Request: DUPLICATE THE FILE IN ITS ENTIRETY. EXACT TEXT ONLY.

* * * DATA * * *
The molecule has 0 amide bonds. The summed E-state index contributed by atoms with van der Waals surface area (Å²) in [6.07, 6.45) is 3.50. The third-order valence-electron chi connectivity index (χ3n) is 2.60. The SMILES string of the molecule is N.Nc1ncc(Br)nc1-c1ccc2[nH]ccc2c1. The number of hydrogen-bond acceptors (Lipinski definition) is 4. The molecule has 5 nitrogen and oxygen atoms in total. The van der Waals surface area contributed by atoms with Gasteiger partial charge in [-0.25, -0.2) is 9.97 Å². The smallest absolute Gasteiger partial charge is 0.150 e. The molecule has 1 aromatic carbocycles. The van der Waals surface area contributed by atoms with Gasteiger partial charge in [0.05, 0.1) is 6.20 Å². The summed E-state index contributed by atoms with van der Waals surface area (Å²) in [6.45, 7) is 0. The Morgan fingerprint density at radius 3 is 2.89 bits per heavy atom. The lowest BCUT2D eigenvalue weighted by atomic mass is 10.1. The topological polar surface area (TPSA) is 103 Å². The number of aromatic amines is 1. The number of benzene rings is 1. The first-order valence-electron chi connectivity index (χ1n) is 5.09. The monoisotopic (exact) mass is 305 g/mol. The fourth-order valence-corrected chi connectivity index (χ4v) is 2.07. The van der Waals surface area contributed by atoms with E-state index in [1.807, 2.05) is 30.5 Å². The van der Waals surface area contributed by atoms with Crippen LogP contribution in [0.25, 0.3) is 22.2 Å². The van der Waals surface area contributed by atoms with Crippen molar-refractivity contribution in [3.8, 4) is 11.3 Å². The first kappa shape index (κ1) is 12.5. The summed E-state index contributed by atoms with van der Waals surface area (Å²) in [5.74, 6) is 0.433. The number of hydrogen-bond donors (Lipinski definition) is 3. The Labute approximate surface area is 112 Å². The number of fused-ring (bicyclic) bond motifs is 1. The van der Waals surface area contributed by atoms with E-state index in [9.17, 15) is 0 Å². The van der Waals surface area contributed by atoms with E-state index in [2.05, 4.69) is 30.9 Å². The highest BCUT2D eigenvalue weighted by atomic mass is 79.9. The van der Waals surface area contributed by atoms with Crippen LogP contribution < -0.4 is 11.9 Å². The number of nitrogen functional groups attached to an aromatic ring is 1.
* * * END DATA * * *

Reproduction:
The molecule has 0 amide bonds. The summed E-state index contributed by atoms with van der Waals surface area (Å²) in [6.07, 6.45) is 3.50. The third-order valence-electron chi connectivity index (χ3n) is 2.60. The SMILES string of the molecule is N.Nc1ncc(Br)nc1-c1ccc2[nH]ccc2c1. The number of hydrogen-bond acceptors (Lipinski definition) is 4. The molecule has 5 nitrogen and oxygen atoms in total. The van der Waals surface area contributed by atoms with Gasteiger partial charge in [-0.25, -0.2) is 9.97 Å². The smallest absolute Gasteiger partial charge is 0.150 e. The molecule has 1 aromatic carbocycles. The van der Waals surface area contributed by atoms with Gasteiger partial charge in [0.05, 0.1) is 6.20 Å². The summed E-state index contributed by atoms with van der Waals surface area (Å²) in [6.45, 7) is 0. The Morgan fingerprint density at radius 3 is 2.89 bits per heavy atom. The lowest BCUT2D eigenvalue weighted by atomic mass is 10.1. The topological polar surface area (TPSA) is 103 Å². The number of aromatic amines is 1. The number of benzene rings is 1. The first-order valence-electron chi connectivity index (χ1n) is 5.09. The monoisotopic (exact) mass is 305 g/mol. The fourth-order valence-corrected chi connectivity index (χ4v) is 2.07. The van der Waals surface area contributed by atoms with E-state index in [1.807, 2.05) is 30.5 Å². The van der Waals surface area contributed by atoms with Crippen LogP contribution in [0.25, 0.3) is 22.2 Å². The van der Waals surface area contributed by atoms with Crippen molar-refractivity contribution in [3.8, 4) is 11.3 Å². The first kappa shape index (κ1) is 12.5. The summed E-state index contributed by atoms with van der Waals surface area (Å²) in [5.74, 6) is 0.433. The number of hydrogen-bond donors (Lipinski definition) is 3. The Labute approximate surface area is 112 Å². The number of fused-ring (bicyclic) bond motifs is 1. The van der Waals surface area contributed by atoms with E-state index in [9.17, 15) is 0 Å². The van der Waals surface area contributed by atoms with E-state index in [2.05, 4.69) is 30.9 Å². The highest BCUT2D eigenvalue weighted by atomic mass is 79.9. The van der Waals surface area contributed by atoms with Crippen LogP contribution < -0.4 is 11.9 Å². The number of nitrogen functional groups attached to an aromatic ring is 1.